The Boston Globe | Abuse in the Catholic Church


Scholars see hand of Rome in letter

By Michael Paulson, Globe Staff, 4/13/2002

The letter was written in Brighton, and it was delivered by fax to priests throughout Eastern Massachusetts.

But when theologians and other scholars of the Catholic Church read the extraordinary missive Cardinal Bernard F. Law sent to his priests yesterday, they saw the hidden hand of Rome.

The Vatican and American bishops are loath to see Law resign because of a fear that his ouster would fuel a clamor for other bishops to quit, and out of a desire not to be seen as bending to public pressure, scholars say.

''There's clearly been communication with the Vatican, between Law and the pope, and between people in the curia with the US Conference of Catholic Bishops, and it seems that they have decided that this is a systemic issue, rather than about the mistakes or sins of an individual bishop,'' said R. Scott Appleby, director of the Cushwa Center for the Study of American Catholicism at the University of Notre Dame.

Appleby argues that all bishops share the blame for the church's retention of abusive priests. ''If the Vatican asks Law to resign, they may as well ask multiple bishops to resign, because the flaw is in the system,'' he said.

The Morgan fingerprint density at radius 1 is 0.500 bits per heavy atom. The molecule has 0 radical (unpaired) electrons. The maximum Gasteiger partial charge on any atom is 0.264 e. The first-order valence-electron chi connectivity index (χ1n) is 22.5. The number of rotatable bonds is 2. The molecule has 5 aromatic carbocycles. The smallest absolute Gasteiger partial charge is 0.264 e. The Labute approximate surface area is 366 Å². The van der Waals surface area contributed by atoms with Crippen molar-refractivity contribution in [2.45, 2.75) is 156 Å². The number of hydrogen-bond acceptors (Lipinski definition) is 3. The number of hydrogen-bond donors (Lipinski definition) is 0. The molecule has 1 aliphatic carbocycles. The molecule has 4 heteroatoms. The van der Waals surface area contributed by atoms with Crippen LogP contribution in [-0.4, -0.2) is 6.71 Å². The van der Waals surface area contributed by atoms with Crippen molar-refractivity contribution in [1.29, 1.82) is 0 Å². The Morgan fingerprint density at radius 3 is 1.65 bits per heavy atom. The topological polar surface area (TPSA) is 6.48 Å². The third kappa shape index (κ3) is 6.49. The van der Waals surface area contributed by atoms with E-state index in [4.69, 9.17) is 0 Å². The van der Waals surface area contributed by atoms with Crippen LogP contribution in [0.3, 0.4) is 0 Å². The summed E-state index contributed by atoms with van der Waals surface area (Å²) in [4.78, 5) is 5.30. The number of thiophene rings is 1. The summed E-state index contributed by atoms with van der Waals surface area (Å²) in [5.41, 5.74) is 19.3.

Law's letter, in which he says he will remain as archbishop of Boston ''as long as God gives me the opportunity,'' is being analyzed throughout the archdiocese and the nation.

Many readers see considerable ambiguity in his choice of language, which appears to allow him to leave at some later date, and Law's spokeswoman, Donna M. Morrissey, added to that ambiguity by repeatedly declaring that Law is in seclusion so he can pray and talk with advisers about his future. In a highly unusual decision, Law will not celebrate tomorrow's Mass at the Cathedral of the Holy Cross in Boston. The cardinal celebrates Mass at the cathedral every week, except when he is traveling.